This transaction clears the way for the planned relocation of the Gay Head Light away from the eroding Gay Head Cliffs. The lighthouse is currently a mere 46 ‘ from the crumbling bluff 100’ above the Atlantic Ocean. The pre move activities are scheduled to begin as soon as weather conditions permit this spring. The move to a location 200’ inland from the cliff is scheduled for May.
The town appreciates the efforts of all parties involved in this effort enabling this project to commence. Having completed the complex procedures involved from application to ownership in one year has to be a record time for such transfers. This speaks to the awareness of all the Federal, State and local authorities of the urgency of this move to beat Mother Nature’s ticking clock.
This is a great and historic day for the Town of Aquinnah, the Wampanoag Tribe, the Island of Martha’s Vineyard and especially for the the iconic Gay Head Light.
As it is now assured to keep on shining for generations to come.
The race against time to save the Gay Head Lighthouse is now the focus of a mini-documentary.
“The Light at the Edge of the Cliff” is a short documentary written, narrated and produced by Rebecca Taylor, a former television reporter who now serves as director of the broadcast journalism program at Siena College outside Albany, New York.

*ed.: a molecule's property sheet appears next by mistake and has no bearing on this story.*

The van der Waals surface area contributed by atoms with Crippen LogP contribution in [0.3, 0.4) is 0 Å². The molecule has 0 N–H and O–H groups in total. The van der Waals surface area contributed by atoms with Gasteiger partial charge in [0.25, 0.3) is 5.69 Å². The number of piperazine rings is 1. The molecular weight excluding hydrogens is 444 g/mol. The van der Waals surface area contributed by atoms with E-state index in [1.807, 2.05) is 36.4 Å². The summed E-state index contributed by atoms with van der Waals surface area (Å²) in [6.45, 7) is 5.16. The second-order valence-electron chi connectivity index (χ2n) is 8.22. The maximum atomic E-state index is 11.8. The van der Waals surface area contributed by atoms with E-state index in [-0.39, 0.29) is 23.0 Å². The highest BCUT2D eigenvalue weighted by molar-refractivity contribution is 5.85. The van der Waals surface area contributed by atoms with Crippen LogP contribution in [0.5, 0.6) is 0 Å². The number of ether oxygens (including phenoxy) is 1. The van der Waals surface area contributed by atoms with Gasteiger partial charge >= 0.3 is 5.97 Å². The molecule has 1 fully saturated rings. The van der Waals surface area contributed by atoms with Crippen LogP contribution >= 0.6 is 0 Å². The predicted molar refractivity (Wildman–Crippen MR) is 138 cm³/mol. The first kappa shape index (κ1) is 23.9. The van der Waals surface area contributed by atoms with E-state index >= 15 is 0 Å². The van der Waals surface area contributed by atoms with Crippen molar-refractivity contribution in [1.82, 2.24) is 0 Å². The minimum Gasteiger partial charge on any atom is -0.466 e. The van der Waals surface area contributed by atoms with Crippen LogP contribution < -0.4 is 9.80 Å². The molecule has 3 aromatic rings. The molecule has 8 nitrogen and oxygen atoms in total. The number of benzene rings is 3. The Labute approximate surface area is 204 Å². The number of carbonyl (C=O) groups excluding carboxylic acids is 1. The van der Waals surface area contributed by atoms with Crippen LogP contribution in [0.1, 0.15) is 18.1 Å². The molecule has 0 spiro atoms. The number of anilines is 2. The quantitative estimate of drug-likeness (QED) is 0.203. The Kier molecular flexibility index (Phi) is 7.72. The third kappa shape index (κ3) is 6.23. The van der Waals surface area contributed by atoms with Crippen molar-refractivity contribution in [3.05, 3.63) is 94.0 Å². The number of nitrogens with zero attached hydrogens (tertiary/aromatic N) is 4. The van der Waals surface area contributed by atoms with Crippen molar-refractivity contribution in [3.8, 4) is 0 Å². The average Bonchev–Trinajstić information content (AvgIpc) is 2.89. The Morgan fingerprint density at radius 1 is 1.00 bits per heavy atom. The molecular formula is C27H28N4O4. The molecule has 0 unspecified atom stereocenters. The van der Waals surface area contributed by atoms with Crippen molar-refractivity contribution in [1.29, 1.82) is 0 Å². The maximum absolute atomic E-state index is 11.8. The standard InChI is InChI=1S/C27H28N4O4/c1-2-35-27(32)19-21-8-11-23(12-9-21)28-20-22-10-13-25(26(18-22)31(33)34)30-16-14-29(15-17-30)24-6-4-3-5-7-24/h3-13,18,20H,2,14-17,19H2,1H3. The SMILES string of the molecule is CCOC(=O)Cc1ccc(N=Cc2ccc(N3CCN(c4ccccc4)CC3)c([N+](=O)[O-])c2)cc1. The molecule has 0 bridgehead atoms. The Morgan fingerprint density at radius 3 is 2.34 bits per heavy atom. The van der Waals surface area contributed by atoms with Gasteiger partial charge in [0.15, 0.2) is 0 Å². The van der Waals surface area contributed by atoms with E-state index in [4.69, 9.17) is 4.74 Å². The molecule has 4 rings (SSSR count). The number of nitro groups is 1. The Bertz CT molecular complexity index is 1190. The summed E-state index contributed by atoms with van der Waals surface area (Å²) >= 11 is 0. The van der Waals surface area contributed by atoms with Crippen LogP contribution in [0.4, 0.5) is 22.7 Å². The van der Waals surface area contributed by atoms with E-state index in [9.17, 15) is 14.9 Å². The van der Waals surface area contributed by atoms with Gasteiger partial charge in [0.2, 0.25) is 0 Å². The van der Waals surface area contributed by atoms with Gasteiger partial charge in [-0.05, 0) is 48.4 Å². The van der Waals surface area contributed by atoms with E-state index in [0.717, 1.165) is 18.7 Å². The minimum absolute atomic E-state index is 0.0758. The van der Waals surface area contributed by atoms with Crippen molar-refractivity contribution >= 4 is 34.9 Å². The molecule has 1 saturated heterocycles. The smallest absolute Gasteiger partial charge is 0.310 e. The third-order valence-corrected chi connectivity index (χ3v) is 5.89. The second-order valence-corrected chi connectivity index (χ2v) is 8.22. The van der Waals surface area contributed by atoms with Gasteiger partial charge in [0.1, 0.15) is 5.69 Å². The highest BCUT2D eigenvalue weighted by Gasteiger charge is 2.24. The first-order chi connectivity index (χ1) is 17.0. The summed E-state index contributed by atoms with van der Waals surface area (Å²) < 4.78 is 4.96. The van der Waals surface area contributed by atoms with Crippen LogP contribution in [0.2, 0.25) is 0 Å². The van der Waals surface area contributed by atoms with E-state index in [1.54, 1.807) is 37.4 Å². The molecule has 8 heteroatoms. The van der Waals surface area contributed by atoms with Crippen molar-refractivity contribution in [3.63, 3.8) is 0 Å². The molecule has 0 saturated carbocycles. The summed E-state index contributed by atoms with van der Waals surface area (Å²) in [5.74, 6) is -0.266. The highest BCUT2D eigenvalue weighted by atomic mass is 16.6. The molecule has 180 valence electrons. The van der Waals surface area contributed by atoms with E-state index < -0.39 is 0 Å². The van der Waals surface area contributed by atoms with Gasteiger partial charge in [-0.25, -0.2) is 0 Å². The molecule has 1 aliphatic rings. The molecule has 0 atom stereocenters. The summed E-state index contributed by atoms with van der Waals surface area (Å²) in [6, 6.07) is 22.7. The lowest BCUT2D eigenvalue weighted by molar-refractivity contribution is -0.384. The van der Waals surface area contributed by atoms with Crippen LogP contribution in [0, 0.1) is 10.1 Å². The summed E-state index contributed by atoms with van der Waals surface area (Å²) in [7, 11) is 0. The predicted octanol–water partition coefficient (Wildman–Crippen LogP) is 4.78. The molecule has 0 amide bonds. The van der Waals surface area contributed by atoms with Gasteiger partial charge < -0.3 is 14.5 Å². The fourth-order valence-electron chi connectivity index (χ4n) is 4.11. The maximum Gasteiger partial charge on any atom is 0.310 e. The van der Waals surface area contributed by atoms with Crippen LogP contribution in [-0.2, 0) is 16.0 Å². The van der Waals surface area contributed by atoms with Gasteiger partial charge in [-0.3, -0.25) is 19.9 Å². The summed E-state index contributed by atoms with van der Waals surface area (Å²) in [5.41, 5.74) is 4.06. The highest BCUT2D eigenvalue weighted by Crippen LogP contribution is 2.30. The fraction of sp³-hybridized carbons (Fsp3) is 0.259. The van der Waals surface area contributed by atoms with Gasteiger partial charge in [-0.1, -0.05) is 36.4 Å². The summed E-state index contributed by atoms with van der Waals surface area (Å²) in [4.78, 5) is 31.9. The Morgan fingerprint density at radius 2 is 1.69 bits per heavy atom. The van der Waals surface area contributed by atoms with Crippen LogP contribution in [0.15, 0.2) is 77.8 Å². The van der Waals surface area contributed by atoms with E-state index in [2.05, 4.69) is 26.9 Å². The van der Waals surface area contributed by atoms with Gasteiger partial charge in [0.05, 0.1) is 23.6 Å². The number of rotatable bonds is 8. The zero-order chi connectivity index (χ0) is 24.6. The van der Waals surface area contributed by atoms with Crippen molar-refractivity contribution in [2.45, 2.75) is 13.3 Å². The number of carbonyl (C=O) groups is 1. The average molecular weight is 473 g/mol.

“I thought it was an important story to tell, about preserving a part of the past for future generations before it’s too late,” explains Taylor, who shot the short doc during visits to the island this summer.
Captivated by the island’s profound connection to the Gay Head Lighthouse, Taylor sought to chronicle the historical significance of the landmark. The documentary features archival photos courtesy of the Martha’s Vineyard Museum.
“The photographs really illustrated what a staple this landmark has been throughout the island’s history,” said Taylor, who expressed sincere gratitude to library assistant Bow Van Riper for his cooperation in obtaining archival materials.
Taylor plans to submit the project to various academic conferences and festivals. She is also exploring funding opportunities to return to the island this spring to create an extended version of the project featuring additional interviews.
Contact Rebecca Taylor at firstname.lastname@example.org.
The Save The Gay Head Lighthouse Committee would like to thank everyone who helped to make the second annual Gay Head 10K, a Race Against Time, the resounding success that it was.
The race would not have been possible without our generous and supportive sponsors: Cronig’s Market, WBUR, Artforms, Rotary Club of Martha’s Vineyard, Cape Cod Five Cents Savings Bank, Flanders Up-Island Real Estate, Hinckley Lumber, Martha’s Vineyard Savings Bank, Santander, South Mountain Company, Thunderbird, Wynn and Wynn, Beetlebung Tree Care, Cape Air, CB Stark Jewelers, Heartbreak Hill Running Company, Martha’s Vineyard Insurance, Coca Cola of Martha’s Vineyard, DaRosa’s MV Printing Company, Island Source, Martha’s Vineyard Sightseeing, Orange Peel Bakery, Stop & Shop, Tilton Tent Rental, the Tisbury Farm Market, and the Wampanoag Tribe of Gay Head (Aquinnah).